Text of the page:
Sleeper Class in India (Code: SL)

Sleeper Class looks very similar to the 3rd class standard (3A) wagons (also means non-lockable 6-bed compartments on one side and a row of 2 beds on top of each other on the other aisle side). However, the sleeping cars here are not air-conditioned and the compartments are narrower, so that one more compartment fits into the car. There are usually no curtains here either. Fans provide some cooling. The Sleeper Class is very cheap and also popular with the Indians. Foreign tourists often have great reservations before booking this price range and are not often found in these wagons. It is definitely recommended for all those who want to get to know real Indian life.


  • UB (Upper Berth) - bed up
  • MB (Middle Berth) - middle bed
  • LB (Lower Berth) - bed down
  • SU (Side Upper) - side bed below
  • SM (Side Middel) - side bed middle floor
  • SL (Side Lower) - side bed below

Price ranges on short routes in India

AC Chair Car (Code: CC)

1st class air-conditioned car with three seats on one side of the aisle and two seats on the other.

Second Sitting (Code: 2S)

2nd class car, not air-conditioned, with three seats on either side of the aisle.

The most beautiful train routes in India

Pamban Bridge - rail connection with the island of Pamban

The incredible structure connects mainland India and the island. Originally, the rail connection was supposed to extend to Sri Lanka, but the rest of the rail line remains in the planning area so far. This bascule bridge is about 2 km long. Travelers have a unique opportunity to travel across the sea by train.

Concussion stretch in India

On the route from Mumbai to Goa, between the Indian cities of Roha and Thokur, there is a fascinating scenic route. Here, travelers experience a journey through a region rich in rivers, valleys and mountains, crossing around 2000 bridges and 91 tunnels.

Narrow gauge railway in the mountain regions of India (Toy trains) - Mountain railways in India

Three Indian railway lines have been added to the UNESCO World Heritage List. All three wonderful rail routes were built by the British colonial government.

Darjeeling Himalayan Railway

The railway line was built in 1883 and is located in the Himalayan state of West Bengal. The 83 km long route leads over around 500 bridges. Line trains of the Indian Railway run here twice a day. It sometimes happens that parts of the railway line are interrupted by landslides.

Kalka-Shimla Railway

This breathtaking railway line connects the cities of Kalka and Shimla in northwest India. On the narrow-gauge railway line trains of the Indian Railways run. This almost 100 km long route was built in 1903. It leads over 864 Roman-style viaducts and 107 tunnels as well as through the wonderful landscape of the Shivalik Mountains to the valleys surrounded by high mountains.

Nilgiri Mountain Railway

The beautiful 48 km long mountain route is located in southern India in the state of Tamil Nadu. The travelers can expect 16 tunnels and around 250 bridges as well as spectacular landscapes.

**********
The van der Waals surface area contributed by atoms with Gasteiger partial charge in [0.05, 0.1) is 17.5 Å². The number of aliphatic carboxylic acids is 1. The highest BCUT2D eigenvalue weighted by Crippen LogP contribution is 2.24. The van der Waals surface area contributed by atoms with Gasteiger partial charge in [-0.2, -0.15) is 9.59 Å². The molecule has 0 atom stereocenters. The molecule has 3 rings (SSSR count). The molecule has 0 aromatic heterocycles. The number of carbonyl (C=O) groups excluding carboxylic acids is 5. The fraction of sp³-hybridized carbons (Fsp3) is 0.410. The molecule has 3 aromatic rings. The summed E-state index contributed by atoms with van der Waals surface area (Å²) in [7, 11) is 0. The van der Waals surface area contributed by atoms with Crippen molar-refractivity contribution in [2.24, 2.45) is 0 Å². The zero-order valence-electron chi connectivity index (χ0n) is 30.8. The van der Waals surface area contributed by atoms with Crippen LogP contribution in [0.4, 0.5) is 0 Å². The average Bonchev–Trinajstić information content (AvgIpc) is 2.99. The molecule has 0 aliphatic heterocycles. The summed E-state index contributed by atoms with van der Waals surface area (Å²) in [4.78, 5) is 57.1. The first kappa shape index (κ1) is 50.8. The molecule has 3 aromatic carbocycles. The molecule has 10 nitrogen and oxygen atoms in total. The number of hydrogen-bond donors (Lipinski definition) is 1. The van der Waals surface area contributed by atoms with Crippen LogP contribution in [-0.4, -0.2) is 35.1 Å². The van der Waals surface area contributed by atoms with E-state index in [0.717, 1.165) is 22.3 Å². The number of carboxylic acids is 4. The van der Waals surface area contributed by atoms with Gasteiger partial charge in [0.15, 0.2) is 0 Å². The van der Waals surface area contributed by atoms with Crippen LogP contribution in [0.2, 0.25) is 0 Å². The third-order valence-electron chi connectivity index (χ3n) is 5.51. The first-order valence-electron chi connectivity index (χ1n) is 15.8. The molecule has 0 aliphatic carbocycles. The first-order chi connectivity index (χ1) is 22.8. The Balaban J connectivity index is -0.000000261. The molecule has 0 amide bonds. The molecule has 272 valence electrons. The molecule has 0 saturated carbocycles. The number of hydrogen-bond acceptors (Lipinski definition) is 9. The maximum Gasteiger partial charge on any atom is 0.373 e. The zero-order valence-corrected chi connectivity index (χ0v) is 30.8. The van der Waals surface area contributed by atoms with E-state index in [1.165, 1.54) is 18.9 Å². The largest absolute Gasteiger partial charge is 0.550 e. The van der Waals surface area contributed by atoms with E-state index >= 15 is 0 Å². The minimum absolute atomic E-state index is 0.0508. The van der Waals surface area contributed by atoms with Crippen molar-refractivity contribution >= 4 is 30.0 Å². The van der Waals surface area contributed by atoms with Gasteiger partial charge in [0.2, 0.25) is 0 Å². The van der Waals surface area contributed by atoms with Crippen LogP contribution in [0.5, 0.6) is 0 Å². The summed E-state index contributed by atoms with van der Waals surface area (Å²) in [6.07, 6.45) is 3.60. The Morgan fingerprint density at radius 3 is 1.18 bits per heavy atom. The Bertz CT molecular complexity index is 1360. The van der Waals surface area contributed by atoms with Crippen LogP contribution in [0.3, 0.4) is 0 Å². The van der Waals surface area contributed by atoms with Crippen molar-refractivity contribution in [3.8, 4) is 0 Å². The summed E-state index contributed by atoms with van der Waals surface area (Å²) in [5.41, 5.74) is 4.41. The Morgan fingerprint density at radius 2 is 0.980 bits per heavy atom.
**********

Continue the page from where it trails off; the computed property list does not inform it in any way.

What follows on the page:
Tickets in India

The tickets go on sale in India 120 days before departure. Only for some short routes can train tickets be bought 30 days before departure. If you have limited time in India, be sure to reserve your tickets well in advance as rail travel is very popular in India. Even if the Indians prefer to take the cheaper trains on which no reservation is required, the trains that require a reservation are often fully booked long before departure. Train tickets sell out quickly, especially during the high season (from the end of November to January and from April to June) and for departure days on the popular holidays (e.g. Diwali - November 11th, Holi - March 6th).

Entry requirements for India - visas and formalities

German citizens need a valid visa to enter India. This must be applied for in person at one of the four India Visa Service Centers in Berlin, Hamburg, Munich or Frankfurt / Main or online as an electronic visa before departure. Strict attention must be paid to regional responsibilities. A tourist visa can be applied for for a period of up to 6 months. The passport must be valid for at least 6 months beyond the date of departure and have at least two free pages next to each other.

Travel security on the Indian trains

The Indian railway should be cheap, dirty, dangerous - that's the cliché, but it doesn't have to be, at least when it comes to safety. As in any other country, you should watch out for pickpockets at the large stations. Thefts on the train, on the other hand, are rare. The luggage can be secured with a padlock, and there is always a special chain under the seats.

For women traveling alone, 3rd class (AC 3 tier) is recommended as the safest, because you are surrounded by many people all the time. 1st and 2nd class compartments can often be closed from the inside, but you have to share them with strangers who don't necessarily have to be nice companions. The ability to lock the compartments in particular could be dangerous for a woman traveling alone. So-called women-only carriages (compartments for women only) are provided on some trains. Of course, culture-conscious behavior that is appropriate to the situation is also recommended: knees and shoulders should be covered, short pants or short skirts and tank tops are not recommended. More information on "Women traveling alone in Asia".

Rail travel in India - all information as PDF